Harry Harrison The Adventures of the Stainless Steel Rat (1972)
Collecting the first three of Harry Harrison's Stainless Steel Rat novels, two of which I vaguely recall from their comic strip adaptations in 2000AD. Whilst not really one of the mighty Tharg's more memorable offerings, the art of Carlos Ezquerra was impressive as ever, and it clearly did enough to instil curiosity sufficient to inspire my plucking this anthology from the shelf of Half-Price Books thirty or so years later.
The Stainless Steel Rat (1961), The Stainless Steel Rat's Revenge (1970), and The Stainless Steel Rat Saves the World (1972) are, as I expected, ripping futuristic spy-thrillers, unlikely to have one scrabbling for a well-worn copy of Plato's Republic in search of some obscure reference or other, but then that was never really their job. I'd say Slippery Jim diGriz - the rat of the title - is essentially James Bond in space with a slight counter-cultural twist and a more well developed sense of humour, although being as I haven't actually read anything by Ian Fleming since I was about twelve this may well be bollocks; but hopefully you get the idea.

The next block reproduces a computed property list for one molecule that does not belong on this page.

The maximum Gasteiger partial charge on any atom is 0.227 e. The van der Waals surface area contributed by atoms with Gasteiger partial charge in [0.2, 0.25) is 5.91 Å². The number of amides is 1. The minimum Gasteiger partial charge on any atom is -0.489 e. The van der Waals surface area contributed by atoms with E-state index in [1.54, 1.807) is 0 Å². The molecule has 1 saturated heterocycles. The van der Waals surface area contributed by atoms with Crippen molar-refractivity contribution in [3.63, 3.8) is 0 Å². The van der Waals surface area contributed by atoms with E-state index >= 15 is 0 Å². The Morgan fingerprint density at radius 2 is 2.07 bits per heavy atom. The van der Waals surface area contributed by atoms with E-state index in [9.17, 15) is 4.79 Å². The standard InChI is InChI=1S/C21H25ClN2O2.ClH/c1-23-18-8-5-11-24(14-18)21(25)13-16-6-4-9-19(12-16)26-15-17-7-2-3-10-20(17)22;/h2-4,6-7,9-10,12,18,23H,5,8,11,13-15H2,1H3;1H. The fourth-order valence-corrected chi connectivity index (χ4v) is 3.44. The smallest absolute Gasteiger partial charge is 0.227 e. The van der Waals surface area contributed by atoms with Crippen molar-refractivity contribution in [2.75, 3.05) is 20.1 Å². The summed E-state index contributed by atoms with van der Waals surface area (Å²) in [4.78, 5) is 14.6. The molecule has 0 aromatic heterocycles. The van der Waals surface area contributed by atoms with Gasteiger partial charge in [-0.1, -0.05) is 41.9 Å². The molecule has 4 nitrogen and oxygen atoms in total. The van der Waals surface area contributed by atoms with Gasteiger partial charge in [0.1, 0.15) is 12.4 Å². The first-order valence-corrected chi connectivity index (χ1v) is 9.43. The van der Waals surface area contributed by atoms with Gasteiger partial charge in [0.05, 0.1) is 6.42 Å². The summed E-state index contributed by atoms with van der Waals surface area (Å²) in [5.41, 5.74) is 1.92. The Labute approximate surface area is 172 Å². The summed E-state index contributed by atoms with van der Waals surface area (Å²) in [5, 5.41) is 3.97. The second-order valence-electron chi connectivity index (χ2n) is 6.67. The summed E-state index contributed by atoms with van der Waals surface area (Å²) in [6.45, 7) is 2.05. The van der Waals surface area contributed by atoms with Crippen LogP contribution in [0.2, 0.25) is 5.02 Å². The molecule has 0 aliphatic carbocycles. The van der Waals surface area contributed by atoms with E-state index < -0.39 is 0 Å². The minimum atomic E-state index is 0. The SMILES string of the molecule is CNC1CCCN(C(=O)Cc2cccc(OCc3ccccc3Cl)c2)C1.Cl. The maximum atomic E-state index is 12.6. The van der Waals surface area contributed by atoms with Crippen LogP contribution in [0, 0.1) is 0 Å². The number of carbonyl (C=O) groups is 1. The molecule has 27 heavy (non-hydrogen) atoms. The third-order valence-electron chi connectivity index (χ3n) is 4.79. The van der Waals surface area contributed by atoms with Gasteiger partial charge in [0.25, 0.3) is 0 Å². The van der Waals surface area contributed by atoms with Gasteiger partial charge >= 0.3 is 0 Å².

We have bank robberies, Robin Hood moments, time travel, typically futuristic gadgetry and overpowered security guards revealed to be wearing women's knickers beneath their uniforms - all somehow amounting to a suggestion of diGriz as a young Malcolm McDowell doing comedy turns to camera whilst his long-suffering boss, played by Leo McKern, fumes in silence. It's nothing deep and it's probably dated, but it's also nicely written and a lot of fun. These are the sort of novels you whiz through over the course of a long afternoon, and I suppose my only criticism is that welding three of them together like this somehow misses a point, although it's surely worth noting that I found myself reading all three in quick succession without a trace of boredom.